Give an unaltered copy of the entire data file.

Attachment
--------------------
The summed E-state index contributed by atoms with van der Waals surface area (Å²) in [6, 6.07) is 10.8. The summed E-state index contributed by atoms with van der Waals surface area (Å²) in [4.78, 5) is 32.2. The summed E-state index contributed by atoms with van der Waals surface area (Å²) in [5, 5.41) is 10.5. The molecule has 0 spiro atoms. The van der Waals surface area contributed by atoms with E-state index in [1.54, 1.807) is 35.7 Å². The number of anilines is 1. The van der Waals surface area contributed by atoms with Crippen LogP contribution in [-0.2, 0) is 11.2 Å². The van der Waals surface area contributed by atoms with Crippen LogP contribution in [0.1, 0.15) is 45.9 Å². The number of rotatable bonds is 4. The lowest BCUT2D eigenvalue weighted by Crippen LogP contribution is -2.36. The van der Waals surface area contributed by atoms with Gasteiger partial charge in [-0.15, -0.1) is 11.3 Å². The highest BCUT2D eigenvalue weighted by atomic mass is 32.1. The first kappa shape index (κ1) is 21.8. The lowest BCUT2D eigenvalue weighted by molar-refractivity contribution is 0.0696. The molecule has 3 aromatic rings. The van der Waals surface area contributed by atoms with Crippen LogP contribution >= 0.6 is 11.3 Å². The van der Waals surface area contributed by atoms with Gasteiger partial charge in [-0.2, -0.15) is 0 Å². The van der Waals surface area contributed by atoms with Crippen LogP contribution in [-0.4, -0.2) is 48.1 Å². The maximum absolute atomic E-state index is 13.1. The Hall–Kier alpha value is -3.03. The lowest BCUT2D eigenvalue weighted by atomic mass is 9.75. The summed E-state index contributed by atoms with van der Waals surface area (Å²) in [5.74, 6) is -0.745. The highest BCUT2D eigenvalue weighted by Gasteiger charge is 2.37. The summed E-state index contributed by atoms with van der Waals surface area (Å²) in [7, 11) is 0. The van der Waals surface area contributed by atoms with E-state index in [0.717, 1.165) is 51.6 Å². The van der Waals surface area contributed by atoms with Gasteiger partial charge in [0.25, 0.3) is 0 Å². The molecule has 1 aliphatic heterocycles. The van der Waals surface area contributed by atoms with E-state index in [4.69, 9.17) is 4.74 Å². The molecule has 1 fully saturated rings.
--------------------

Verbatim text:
The summed E-state index contributed by atoms with van der Waals surface area (Å²) in [6, 6.07) is 10.8. The summed E-state index contributed by atoms with van der Waals surface area (Å²) in [4.78, 5) is 32.2. The summed E-state index contributed by atoms with van der Waals surface area (Å²) in [5, 5.41) is 10.5. The molecule has 0 spiro atoms. The van der Waals surface area contributed by atoms with E-state index in [1.54, 1.807) is 35.7 Å². The number of anilines is 1. The van der Waals surface area contributed by atoms with Crippen LogP contribution in [-0.2, 0) is 11.2 Å². The van der Waals surface area contributed by atoms with Crippen LogP contribution in [0.1, 0.15) is 45.9 Å². The number of rotatable bonds is 4. The lowest BCUT2D eigenvalue weighted by Crippen LogP contribution is -2.36. The van der Waals surface area contributed by atoms with Gasteiger partial charge in [-0.15, -0.1) is 11.3 Å². The highest BCUT2D eigenvalue weighted by atomic mass is 32.1. The first kappa shape index (κ1) is 21.8. The lowest BCUT2D eigenvalue weighted by molar-refractivity contribution is 0.0696. The molecule has 3 aromatic rings. The van der Waals surface area contributed by atoms with Crippen LogP contribution >= 0.6 is 11.3 Å². The van der Waals surface area contributed by atoms with Gasteiger partial charge in [-0.2, -0.15) is 0 Å². The van der Waals surface area contributed by atoms with Crippen LogP contribution in [-0.4, -0.2) is 48.1 Å². The maximum absolute atomic E-state index is 13.1. The Hall–Kier alpha value is -3.03. The lowest BCUT2D eigenvalue weighted by atomic mass is 9.75. The summed E-state index contributed by atoms with van der Waals surface area (Å²) in [5.74, 6) is -0.745. The highest BCUT2D eigenvalue weighted by Gasteiger charge is 2.37. The summed E-state index contributed by atoms with van der Waals surface area (Å²) in [7, 11) is 0. The van der Waals surface area contributed by atoms with E-state index in [0.717, 1.165) is 51.6 Å². The van der Waals surface area contributed by atoms with Gasteiger partial charge in [0.25, 0.3) is 0 Å². The molecule has 1 aliphatic heterocycles. The van der Waals surface area contributed by atoms with E-state index in [4.69, 9.17) is 4.74 Å². The molecule has 1 fully saturated rings.